I agree. Mistakes are bound to happen and are important in life. Heck we even cheer when little kids make them, case in point, when learning to talk kids fall down and we cheer the attempt. A life without a mistake is a life without risk, learning, or growth. It is just a static existence with small boundaries and limited experience. A life with mistakes is messy, but filled with experience and opportunity to expand the possibilities in your life.
“Friendship with oneself is all important, because without it one cannot be friends with anyone else in the world.” ~ Eleanor Roosevelt
I just love this quote. Simple truth, which can be hard to realize for ourselves. Just how does one come to make friends with one’s self? Especially when maybe you don’t like everything about yourself. Here is my tried and true formula.
Acceptance + Forgiveness + Openness = Friendship
Acceptance: the act of taking or receiving something offered; accepting yourself fully for the person you are warts and all. You don’t have to like something to take it.
Forgiveness: act of forgiving; state of being forgiven; to grant pardon to (a person); to cease to feel resentment against (a person). Forgiveness provides freedom to live in peace and the ability to change. Stop holding a grudge against yourself, that saps your energy.
Openness: not closed or barred to ideas, experience or possibilities. Some people are more open to experience and possibility than others. And this could be situational too, like being open to try anything at work, but not out on the dance floor. When we hold ourselves back for trying we stymie any chance we have to change.
Simple, Easy-peasy right? Well I know that each element in my formula can be easier said or read than done. But if done, the internal work, leads to better outcomes externally too. Give it a shot, give yourself a break and see what happens over time.
“What a wonderful life I’ve had! I only wish I’d realized it sooner.” Colette
A wonderful life, filled with folly, triumph, love, heartache, failure and success. A wonderful life is one rich in experience, abiding friendship and a deep appreciation for all of it. The joyful and messy parts of life. That is what I take from this quote. And you?
Most of America knows that Kristie Alley and Maksim Chmerkovskiy took a spill during a couple of week ago during a live performance of a rumba. His leg buckled and plop! they ended up on the floor. Legs cramp, ankles twist, minds go blank and all your carefully rehearsed choreography vanishes. Mistakes happen. It is an awful feeling to make a big flub publically it is embarrassing. It can easily paralyze you. Like many people I was, and remain impressed, with the professionalism and “stick-too-itness” they embodied by getting up, catching the rhythm and finishing the dance beautifully.
I was reminded of all the times I flubbed on the dance floor, in relationships, at work and in social situations. Now I am grateful for those awful moments – not that I would EVER repeat a single one. I am grateful that I could get some perspective, at times administered by some straight talking family, friends, colleagues (you know who you are) sometimes on my own. Each time an opportunity and to step back, look the mirror and honestly answer “What good can I take or make from this?” and “In the scheme of things how awful is this really?”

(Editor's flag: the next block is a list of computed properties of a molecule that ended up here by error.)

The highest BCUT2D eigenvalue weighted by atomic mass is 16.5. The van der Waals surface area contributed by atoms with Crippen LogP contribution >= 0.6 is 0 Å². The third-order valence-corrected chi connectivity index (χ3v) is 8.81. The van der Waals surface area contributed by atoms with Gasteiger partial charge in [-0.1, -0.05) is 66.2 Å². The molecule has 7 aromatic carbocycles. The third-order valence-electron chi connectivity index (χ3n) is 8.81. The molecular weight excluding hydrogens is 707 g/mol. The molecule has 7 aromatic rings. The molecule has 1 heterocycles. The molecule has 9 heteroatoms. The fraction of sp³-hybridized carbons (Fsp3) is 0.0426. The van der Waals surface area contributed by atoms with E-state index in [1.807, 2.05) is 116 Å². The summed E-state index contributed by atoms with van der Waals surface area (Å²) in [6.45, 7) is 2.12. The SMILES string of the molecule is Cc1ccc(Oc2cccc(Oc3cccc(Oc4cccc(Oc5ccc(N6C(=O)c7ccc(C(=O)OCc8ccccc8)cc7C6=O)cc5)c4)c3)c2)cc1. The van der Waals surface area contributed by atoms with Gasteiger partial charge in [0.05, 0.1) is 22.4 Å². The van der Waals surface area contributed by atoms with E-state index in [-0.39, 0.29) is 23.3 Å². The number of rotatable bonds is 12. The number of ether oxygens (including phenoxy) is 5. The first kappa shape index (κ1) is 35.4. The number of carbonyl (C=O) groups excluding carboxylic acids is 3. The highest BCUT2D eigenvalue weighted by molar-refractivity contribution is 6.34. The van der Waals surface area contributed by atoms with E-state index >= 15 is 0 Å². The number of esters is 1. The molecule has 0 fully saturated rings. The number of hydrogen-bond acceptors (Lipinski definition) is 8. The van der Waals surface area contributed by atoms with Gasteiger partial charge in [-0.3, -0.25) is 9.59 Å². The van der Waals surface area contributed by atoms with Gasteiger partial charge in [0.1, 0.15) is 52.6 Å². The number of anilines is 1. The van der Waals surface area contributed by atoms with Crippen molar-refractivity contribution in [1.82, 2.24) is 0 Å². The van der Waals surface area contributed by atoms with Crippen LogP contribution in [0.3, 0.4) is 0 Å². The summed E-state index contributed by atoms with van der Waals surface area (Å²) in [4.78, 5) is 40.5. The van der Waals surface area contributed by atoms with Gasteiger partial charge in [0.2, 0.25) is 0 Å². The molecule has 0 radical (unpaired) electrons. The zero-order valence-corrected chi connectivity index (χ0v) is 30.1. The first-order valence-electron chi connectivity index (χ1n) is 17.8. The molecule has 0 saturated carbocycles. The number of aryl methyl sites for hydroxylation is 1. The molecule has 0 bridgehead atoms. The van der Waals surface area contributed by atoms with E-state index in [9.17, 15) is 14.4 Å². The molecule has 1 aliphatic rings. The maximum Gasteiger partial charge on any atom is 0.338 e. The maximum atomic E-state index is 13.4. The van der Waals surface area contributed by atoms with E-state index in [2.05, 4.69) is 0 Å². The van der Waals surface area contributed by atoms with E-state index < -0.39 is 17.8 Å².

Yes, it is banal to say you learn from mistakes. But is also true and not easy to do. Courage is be required to learn from mistakes. You can decide what story you tell yourself about the mistakes or accidents that happen in your life. People are creatures of extremes when it comes to flubs and tend to tell one of two stories.
Story 1: “I am human. This feels yucky, I am embarrassed. It does not need to happen again and this will pass.”
Story 2: “This is awful and I’ll never be good enough. This always happens to me.”
To me the first story is the harder one, it implies ownership, personal agency and the will to do something(s) different in the future. The second can be a very comfortable place, even if it is negative. So what story do you tell yourself when a public flub occurs?
April is Stress Management Awareness Month. I wonder if that is because taxes are due? Regardless of why, stress is a very really experience for all of us. There comes a time when you have too much on your plate, too little time or have just had it. Here is a baker’s dozens worth of stress management tips. They have been found to be successful by many people. Different combinations and expressions of these work for different people. This is not an exhaustive list, but is a list of tried and true techniques, a place to start.
1. Mindfulness: We have the innate ability to intentionally put ourselves in a state of deep relaxation. To be calmly present in the here and now, not letting your thoughts run away unchecked. Doing this neutralizes the physiological effects of stress: your heart rate goes down, your breathing slows, and your muscles relax… As little as 20 minutes once or twice a day has real benefit.
- Here’s a simple exercise you can do just about anywhere anytime. Close your eyes. Breath in and out deeply, repeat several times. Notice how your body begins to feel more relaxed. Keep your mind focused on breathing and your body if it wanders, just bring it back.
2. Limit or Eliminate Caffeine: We call coffee, tea, chocolate and cola pick ups for a reason. Caffeine is a stimulant that generates a stress reaction in the body. Less caffeine usually results in people feeling less jittery, more relaxed, and getting better sleep. You don’t have to go cold turkey, try decreasing by one drink a day until you are down to one or even better none.